— by Miki Young
For many spiritual seekers, the complaint about Judaism is that it doesn’t seem like it has what it takes to be a springboard for a life of meaningful relevance. The lack of easily accessible contemporary theology seems to create a great divide between honoring the ancient and finding a way to appreciate the practice of Judaism as an integral part of everyday life. Other traditions and practices such as Buddhism, meditation and mindfulness seem to give both solace and a sense of growing personal empowerment that many Jewish practitioners seek in a harried time.
More after the jump.
Mussar, a daily spiritual practice based on an ethical concern for others does, in fact, tether that bridge between Jewish spirituality and religion. Developed in 18th century Eastern Europe, Mussar which literally means “discipline” offers practitioners a way of looking at the world which transforms everyday actions into moments of holiness.
“I wanted to feel more spiritual about my life,” said Phyllis Jacobs, a student of Mussar Leadership, a program of Beth Zion Beth Israel in Philadelphia for the last four years. “But as a Jew I didn’t really know exactly what that meant. With Mussar, I’ve discovered a Jewish spiritual discipline with guideposts and reminders that help me to look at what’s important to me in the world, how I treat people. Mussar helps me to see something everyday that makes me feel like I am connected to something bigger than myself. In many ways, Mussar helps me to navigate my everyday life in a way that makes me more the person I really want to be.”
The pursuit of spirituality, defined as living a life that seems to offer a sense of something “bigger than oneself,” is a commonly expressed sentiment by those who attend the Mussar Leadership groups, held throughout the area and via videoconference in different parts of the country. The tenuous connection often raised is how does practicing Judaism as an individual or even in a minyan really set the groundwork for that spiritual connection?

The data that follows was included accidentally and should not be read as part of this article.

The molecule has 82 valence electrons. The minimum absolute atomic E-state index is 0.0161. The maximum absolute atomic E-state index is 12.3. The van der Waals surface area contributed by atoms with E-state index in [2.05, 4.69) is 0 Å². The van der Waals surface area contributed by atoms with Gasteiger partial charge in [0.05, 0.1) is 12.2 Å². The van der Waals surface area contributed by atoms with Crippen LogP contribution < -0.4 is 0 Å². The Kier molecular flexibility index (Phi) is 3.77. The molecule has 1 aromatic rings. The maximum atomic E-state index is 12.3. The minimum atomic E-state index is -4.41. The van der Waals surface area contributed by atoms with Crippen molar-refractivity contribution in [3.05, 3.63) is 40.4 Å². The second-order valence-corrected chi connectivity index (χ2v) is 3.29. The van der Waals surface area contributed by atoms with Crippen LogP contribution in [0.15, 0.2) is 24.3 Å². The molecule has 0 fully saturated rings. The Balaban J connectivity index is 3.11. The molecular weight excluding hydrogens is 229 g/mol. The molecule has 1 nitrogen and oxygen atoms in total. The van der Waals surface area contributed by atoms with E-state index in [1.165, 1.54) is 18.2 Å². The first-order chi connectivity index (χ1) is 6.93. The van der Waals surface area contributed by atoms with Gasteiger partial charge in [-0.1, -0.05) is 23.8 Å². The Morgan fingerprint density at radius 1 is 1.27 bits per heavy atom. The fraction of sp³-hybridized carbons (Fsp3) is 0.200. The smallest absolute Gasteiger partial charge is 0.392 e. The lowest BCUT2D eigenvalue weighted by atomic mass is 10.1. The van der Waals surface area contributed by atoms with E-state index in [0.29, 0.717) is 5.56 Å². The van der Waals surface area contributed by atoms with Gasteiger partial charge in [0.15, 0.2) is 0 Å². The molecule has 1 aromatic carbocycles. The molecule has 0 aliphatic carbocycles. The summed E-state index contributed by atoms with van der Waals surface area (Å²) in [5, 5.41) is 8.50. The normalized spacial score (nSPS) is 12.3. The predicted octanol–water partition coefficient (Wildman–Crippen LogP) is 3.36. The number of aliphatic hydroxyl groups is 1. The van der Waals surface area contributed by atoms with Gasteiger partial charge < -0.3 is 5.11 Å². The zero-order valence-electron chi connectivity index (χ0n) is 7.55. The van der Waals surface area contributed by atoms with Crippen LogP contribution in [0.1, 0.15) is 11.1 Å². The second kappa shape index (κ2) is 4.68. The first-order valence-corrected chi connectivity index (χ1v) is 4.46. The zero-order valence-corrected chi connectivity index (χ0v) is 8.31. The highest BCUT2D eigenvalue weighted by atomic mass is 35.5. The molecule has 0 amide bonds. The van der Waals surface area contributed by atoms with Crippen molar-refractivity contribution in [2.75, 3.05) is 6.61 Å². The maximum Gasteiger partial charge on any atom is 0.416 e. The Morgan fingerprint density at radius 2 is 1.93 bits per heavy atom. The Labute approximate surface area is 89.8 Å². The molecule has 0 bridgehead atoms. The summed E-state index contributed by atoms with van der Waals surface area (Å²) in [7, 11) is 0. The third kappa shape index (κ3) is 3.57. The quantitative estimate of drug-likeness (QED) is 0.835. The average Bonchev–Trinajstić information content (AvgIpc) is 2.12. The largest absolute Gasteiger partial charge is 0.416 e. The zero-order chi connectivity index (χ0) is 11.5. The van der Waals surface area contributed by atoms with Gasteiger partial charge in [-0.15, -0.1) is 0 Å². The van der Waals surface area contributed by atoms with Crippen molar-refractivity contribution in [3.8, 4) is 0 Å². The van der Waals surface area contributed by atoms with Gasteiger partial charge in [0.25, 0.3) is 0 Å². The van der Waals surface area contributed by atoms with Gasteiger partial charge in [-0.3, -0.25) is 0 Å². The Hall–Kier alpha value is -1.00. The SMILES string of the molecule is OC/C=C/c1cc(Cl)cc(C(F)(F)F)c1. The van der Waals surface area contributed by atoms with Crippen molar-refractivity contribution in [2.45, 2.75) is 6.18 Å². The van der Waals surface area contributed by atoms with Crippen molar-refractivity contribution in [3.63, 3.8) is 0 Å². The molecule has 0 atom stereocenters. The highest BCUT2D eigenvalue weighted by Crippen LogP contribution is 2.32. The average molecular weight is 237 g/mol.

“Mussar is an incredible impactful practice for all of us who are living in an ethically, spiritually bankrupt society,” said Rabbi Ira Stone, who is considered one of the few contemporary Mussar theologians and authors in North America. The daily practice creates a very centered sense of mindfulness with regard to how we impact each other and the responsibility we must take for our own behavior and for each other. “Mussar is not the end but the beginning of a spiritual path,” he added. “It is a compelling reason for people to reengage in classical Jewish text and practice in a way that is often missing in the non-orthodox world. And, I think through that engagement, we could actually save the world.”
The practice of Mussar is “catching on.” Synagogues of many different denominations have lectures, workshops and ongoing classes. At Mussar Leadership those classes are offered at synagogues and independent groups that are identified as Conservative, Jewish Renewal, Reconstructionist, Reform and unaffiliated. Currently there is also a group of Rabbis in LA who are studying Mussar for their personal and communal development as well as training to be facilitators of the practice.
Many group participants said that their connection to Judaism has deepened as a result of attending Mussar groups. “As part of this group, my level of study and interest in Judaism has certainly increased,” said Carol Daniels, who is training to be a Mussar madrich or group leader. “I now study Torah and have a daily reflection of gratitude that has allowed me to use my own religion as a guide in my life that wasn’t available to me before.”
In addition to the benefit of becoming much more mindful about the responsibility a person has to society as a whole and to the individuals around him or her, participants say that the experience has given them a much deeper connection of community.
For Martin Jacobs who participates in a Mussar Leadership group at Or Hadash in Ft. Washington, what has been most valuable is finding connections with others and opening himself up to share the experiences of day-to-day life in a very safe, supportive environment. “The insights others are able to give me about how I choose to live and act give me a very different viewpoint than I have by myself,” he said. His fellow group member Marianne Adler agrees. “The group is key,” she said. “When I miss it I don’t like it. Being part of the group is essential because I get to listen to everybody else and everybody has different things to work on and everybody brings something different to the group.”
Mussar Leadership groups are held at Beth Zion Beth Israel in center city and around the area. For more information, email [email protected] or call 215-735-5148.
Additionally, Reclaiming Judaism is offering distance-learning certification programs for Jewish Educators that incorporate training in Mussar title 3 Mmm: Maggid, Mitzvah and Mussar.